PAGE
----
Fabio Alessandro Locati/CC
It’s official, Theresa May has abandoned older people. So claims shadow chancellor and die-hard Corbynista John McDonnell – and if you listened to him, you’d think the Conservative manifesto launched yesterday included plans to evict pensioners from their homes and leave them out in the cold, warmed only by the distant memory of their winter fuel allowance.
But read the actual policy, and you’ll find it is based on the following radical premise: wealthy people should contribute towards the cost of their own social care.
You might have thought a party dedicated to making the rich pay more would be in favour of alleviating the burden on hardworking young taxpayers by making older people with more than £100,000 worth of assets pay for themselves. It’s exactly the kind of progressive redistribution of resources anyone with a conscience should jump at. But of course, it’s a Tory policy, and therefore automatically evil in the eyes of the left.
Here’s how the Conservative manifesto plan works. Under current rules, if you have assets worth more than £23,250 you (or your family) are expected to pay for the full cost of your social care. Anything below that, and the local council pays. Crucially, this figure does not include the value of your house, meaning cash-poor pensioners living in multi-million pound mansions can potentially get free social care, then pass on their property to their descendants when they die. The new plan would eliminate that discrepancy, raising the threshold to £100,000, but including the value of houses. Since no one wants to see old people thrown out of their homes, the money would only be due after death, taken from the owner’s estate. Essentially, social care would now be paid out of the individual’s children’s future inheritance.
Labour has actually been arguing for higher inheritance tax for years (think about the “death tax” proposed in the 2010 election). This policy might have a similar effect, but it isn’t a tax – inheritance is not being taxed on death, but rather paid back to the state for care already received. Think of it as a social care loan from the state, with an extremely flexible term. As a result, the burden of social care shifts to individuals worth more than £100,000 (hardly hitting the poorest in society) instead of councils, who then have more money to spend on local services – services that benefit pensioners and other residents, like roads, social housing, libraries, education and early-years childcare. It would also leave councils better equipped to provide for older people who do not have any assets, and are therefore the most vulnerable.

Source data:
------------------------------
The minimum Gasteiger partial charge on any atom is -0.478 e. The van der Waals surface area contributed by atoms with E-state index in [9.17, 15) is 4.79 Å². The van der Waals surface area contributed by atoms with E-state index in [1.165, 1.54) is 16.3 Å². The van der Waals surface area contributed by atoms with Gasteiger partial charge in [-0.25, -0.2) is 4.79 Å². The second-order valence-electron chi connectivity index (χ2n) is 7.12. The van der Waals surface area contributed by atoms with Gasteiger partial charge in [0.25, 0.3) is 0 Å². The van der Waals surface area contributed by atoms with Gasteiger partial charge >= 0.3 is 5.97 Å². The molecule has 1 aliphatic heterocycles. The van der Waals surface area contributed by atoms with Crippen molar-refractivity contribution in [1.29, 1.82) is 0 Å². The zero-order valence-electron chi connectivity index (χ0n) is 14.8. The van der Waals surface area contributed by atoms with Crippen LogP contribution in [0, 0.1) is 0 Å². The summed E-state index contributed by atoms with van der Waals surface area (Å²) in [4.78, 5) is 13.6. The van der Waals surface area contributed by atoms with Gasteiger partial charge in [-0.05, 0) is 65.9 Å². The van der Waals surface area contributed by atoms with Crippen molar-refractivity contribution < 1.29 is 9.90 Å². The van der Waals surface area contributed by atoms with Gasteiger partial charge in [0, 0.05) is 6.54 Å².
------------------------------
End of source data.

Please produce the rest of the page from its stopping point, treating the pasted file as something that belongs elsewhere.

There is a misguided idea that social care should be “free”, i.e. not paid for by the individual, but by taxpayers. The numbers tell a rather different story. The percentage of people aged 65 years or older is projected grow to nearly a quarter of the population by 2045. At the same time, those in that age bracket now make up one third of all home-owners – they’re the ones who have enjoyed four decades of property booms, that have resulted in skewing the housing market out out of the reach of most young people today. How can we think it’s fair to put the snowballing cost of social care on to a generation that has been priced out of ever being able to afford their own homes thanks to the advantages bestowed on their elders?
The current system is unworkable and unaffordable, and will only become more so. It is also patently unfair, allowing wealthy pensioners to shirk the responsibility of paying for their own care even if they have enjoyed skyrocketing property values, while their taxpaying grandchildren struggle to buy their first house. Like the pension triple-lock (another misguided policy thankfully axed in this Tory manifesto), it’s a regressive way of distributing wealth from a cash-strapped pool of young workers to an ever-growing number of pensioners, regardless of means or need.
Labour would exacerbate that unfairness, offering “free” social care to all, paid for by the next generation either in taxes or national debt. Theresa May’s plan isn’t perfect, but at least it is grounded in reality. She hasn’t abandoned the old – Labour has abandoned the young.